Lab 9 In-Class: Writing Classes

Lab Objectives

  • Gain experience writing a class and using the class in a client program.

Log onto the Linux system and create a lab9 subdirectory of your cs120/Labs directory for today's work. As usual, you will need to have three windows open: an xterm, Emacs, and Firefox.

Writing Classes: The Account Class

Program contains the Account class from the pre-lab and pages 193-194 from the textbook.

  1. In the Account class ( do the following: Make sure your class has no compile-time errors by going to your xterm window and compiling

  2. Program contains the shell of the program from the prelab that uses the Account class to create and manipulate bank accounts using methods from the Account class. Add code as indicated by the comments. Note that this program asks you to use getBalance to print the balance in two places that were not in the prelab and it has added some interactive input (and asks you to add statements to deposit and withdraw amounts entered). Compile and run your program to make sure it works.

  3. Although chargeFee returns the new balance, your ManageAccounts program currently does not save or use that new balance, it basically throws that value away. Modify ManageAccounts so that each time it calls chargeFee it stores the returned balance in a variable (you'll have to declare a new one). After each call to chargeFee, add a print statement that prints the stored value of the new balance (appropriately labeled).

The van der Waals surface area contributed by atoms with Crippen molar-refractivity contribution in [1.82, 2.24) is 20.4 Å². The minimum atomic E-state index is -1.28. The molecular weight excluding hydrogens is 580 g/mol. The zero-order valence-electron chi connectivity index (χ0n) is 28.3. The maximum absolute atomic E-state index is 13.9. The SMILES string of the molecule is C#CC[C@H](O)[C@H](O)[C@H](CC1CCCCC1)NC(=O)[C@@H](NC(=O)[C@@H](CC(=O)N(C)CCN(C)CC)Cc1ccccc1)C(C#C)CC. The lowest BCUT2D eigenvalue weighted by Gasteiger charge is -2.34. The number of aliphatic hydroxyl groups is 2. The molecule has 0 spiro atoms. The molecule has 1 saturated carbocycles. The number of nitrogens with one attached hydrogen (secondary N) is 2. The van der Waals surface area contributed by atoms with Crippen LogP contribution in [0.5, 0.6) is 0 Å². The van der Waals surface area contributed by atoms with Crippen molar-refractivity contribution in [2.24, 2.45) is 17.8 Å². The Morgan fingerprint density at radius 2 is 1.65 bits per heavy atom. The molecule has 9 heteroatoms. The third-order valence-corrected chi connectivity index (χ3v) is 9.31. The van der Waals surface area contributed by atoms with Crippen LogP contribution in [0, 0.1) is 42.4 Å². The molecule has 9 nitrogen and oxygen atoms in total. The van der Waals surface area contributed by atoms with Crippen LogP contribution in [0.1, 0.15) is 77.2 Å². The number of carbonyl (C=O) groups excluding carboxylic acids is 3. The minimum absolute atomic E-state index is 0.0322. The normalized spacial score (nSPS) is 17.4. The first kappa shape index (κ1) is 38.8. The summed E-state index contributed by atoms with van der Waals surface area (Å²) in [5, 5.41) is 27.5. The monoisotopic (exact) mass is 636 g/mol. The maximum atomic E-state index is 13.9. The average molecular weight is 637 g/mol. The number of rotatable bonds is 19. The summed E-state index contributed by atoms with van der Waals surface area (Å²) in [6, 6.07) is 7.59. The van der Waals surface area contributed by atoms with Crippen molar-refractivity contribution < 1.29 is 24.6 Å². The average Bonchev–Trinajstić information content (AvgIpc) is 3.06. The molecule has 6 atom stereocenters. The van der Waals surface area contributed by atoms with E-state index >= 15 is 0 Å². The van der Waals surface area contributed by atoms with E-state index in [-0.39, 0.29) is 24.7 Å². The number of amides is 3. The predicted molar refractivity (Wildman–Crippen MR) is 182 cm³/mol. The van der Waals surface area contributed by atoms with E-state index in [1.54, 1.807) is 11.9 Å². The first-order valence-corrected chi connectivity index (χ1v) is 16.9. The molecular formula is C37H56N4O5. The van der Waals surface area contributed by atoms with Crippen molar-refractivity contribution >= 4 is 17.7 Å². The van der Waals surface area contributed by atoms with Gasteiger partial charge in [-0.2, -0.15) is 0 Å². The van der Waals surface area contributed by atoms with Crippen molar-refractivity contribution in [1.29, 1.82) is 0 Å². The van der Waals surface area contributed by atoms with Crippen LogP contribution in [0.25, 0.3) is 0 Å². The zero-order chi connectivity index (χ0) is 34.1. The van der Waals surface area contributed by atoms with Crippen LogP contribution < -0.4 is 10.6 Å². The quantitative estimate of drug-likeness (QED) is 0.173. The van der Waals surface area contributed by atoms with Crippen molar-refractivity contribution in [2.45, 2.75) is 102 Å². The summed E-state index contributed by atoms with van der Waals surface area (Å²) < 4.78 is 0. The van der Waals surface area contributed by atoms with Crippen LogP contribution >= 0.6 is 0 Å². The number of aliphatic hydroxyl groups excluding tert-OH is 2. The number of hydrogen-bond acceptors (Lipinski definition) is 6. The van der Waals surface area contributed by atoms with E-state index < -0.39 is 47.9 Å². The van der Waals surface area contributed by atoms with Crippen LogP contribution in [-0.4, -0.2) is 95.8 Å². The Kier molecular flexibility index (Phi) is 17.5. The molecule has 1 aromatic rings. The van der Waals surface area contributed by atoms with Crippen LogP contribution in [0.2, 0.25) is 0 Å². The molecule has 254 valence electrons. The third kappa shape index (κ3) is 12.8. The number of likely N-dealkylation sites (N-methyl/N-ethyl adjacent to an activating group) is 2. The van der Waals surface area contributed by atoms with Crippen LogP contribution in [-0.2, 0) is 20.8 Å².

4. Real bank accounts have many more attributes than the three in this simple Account class. For example, a record of each transaction would be associated with each account. That is too complicated for us but we can keep track of the number of transactions. To do this add the following to the Account class:
    1. Add an instance variable named numTransactions of type int. Remember that we make instance variables private.
    2. In the constructor, initialize numTransactions to 0. (NOTE: Java automatically initializes instance variables to 0 but it is generally a good idea to explicitly assign initial values.)
    3. In the deposit and withdraw methods increment numTransactions. Note that this should be done only when the transaction actually occurs, not when there is an error (such as a negative amount or insufficient funds).
    4. In the toString method modify the string returned to include the number of transactions, appropriately labeled.
    5. Classes often have accessor methods for each attribute (see page 183-184 of the text). These methods are often called "get" methods or "getters." All they do is return the value of the attribute so the client program can use it in some way (print it or use it in a calculation for example). The getBalance method is an example of an accessor method. We need to add a getTransactions accessor method to the Account class (note this goes in It will be similar to getBalance except it will return the number of transactions. Think about what the return type for the method needs to be. Be sure to add the header documentation (comments) for the method.
    6. Add a print statement at the end of the ManageAccounts program to print out the number of transactions for each account (use your accessor method). NOTE: Add this even though you are already printing the complete account information - this time you should print just the number of transactions using getTransactions.